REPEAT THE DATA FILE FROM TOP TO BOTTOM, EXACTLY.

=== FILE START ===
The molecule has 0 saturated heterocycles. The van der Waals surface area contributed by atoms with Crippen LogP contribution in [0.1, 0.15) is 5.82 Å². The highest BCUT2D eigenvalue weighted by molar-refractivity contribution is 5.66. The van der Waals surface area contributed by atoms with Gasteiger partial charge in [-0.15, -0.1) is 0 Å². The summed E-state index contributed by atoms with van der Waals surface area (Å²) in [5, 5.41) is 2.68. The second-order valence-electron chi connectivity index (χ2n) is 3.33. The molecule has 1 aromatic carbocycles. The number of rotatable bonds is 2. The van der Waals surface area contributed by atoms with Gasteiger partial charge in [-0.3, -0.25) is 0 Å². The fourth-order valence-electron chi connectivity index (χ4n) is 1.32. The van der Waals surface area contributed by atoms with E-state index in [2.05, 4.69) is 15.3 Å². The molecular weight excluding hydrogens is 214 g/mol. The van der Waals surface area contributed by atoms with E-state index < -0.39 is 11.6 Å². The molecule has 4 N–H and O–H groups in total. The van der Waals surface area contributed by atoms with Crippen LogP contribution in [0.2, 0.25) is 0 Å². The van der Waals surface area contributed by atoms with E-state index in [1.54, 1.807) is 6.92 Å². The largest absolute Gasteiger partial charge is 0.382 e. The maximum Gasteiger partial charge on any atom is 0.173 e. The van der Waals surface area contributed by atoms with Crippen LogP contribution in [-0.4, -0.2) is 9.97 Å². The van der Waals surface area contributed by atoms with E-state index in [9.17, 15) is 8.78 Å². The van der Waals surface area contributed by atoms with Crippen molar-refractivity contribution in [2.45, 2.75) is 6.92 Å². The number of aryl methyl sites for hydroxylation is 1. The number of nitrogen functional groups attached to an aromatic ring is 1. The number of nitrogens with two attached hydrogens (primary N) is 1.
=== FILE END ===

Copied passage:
The molecule has 0 saturated heterocycles. The van der Waals surface area contributed by atoms with Crippen LogP contribution in [0.1, 0.15) is 5.82 Å². The highest BCUT2D eigenvalue weighted by molar-refractivity contribution is 5.66. The van der Waals surface area contributed by atoms with Gasteiger partial charge in [-0.15, -0.1) is 0 Å². The summed E-state index contributed by atoms with van der Waals surface area (Å²) in [5, 5.41) is 2.68. The second-order valence-electron chi connectivity index (χ2n) is 3.33. The molecule has 1 aromatic carbocycles. The number of rotatable bonds is 2. The van der Waals surface area contributed by atoms with Gasteiger partial charge in [-0.3, -0.25) is 0 Å². The fourth-order valence-electron chi connectivity index (χ4n) is 1.32. The van der Waals surface area contributed by atoms with E-state index in [2.05, 4.69) is 15.3 Å². The molecular weight excluding hydrogens is 214 g/mol. The van der Waals surface area contributed by atoms with E-state index < -0.39 is 11.6 Å². The molecule has 4 N–H and O–H groups in total. The van der Waals surface area contributed by atoms with Crippen LogP contribution in [0.2, 0.25) is 0 Å². The van der Waals surface area contributed by atoms with E-state index in [1.54, 1.807) is 6.92 Å². The largest absolute Gasteiger partial charge is 0.382 e. The maximum Gasteiger partial charge on any atom is 0.173 e. The van der Waals surface area contributed by atoms with Crippen LogP contribution in [-0.4, -0.2) is 9.97 Å². The van der Waals surface area contributed by atoms with E-state index in [9.17, 15) is 8.78 Å². The van der Waals surface area contributed by atoms with Crippen molar-refractivity contribution in [2.45, 2.75) is 6.92 Å². The number of aryl methyl sites for hydroxylation is 1. The number of nitrogen functional groups attached to an aromatic ring is 1. The number of nitrogens with two attached hydrogens (primary N) is 1.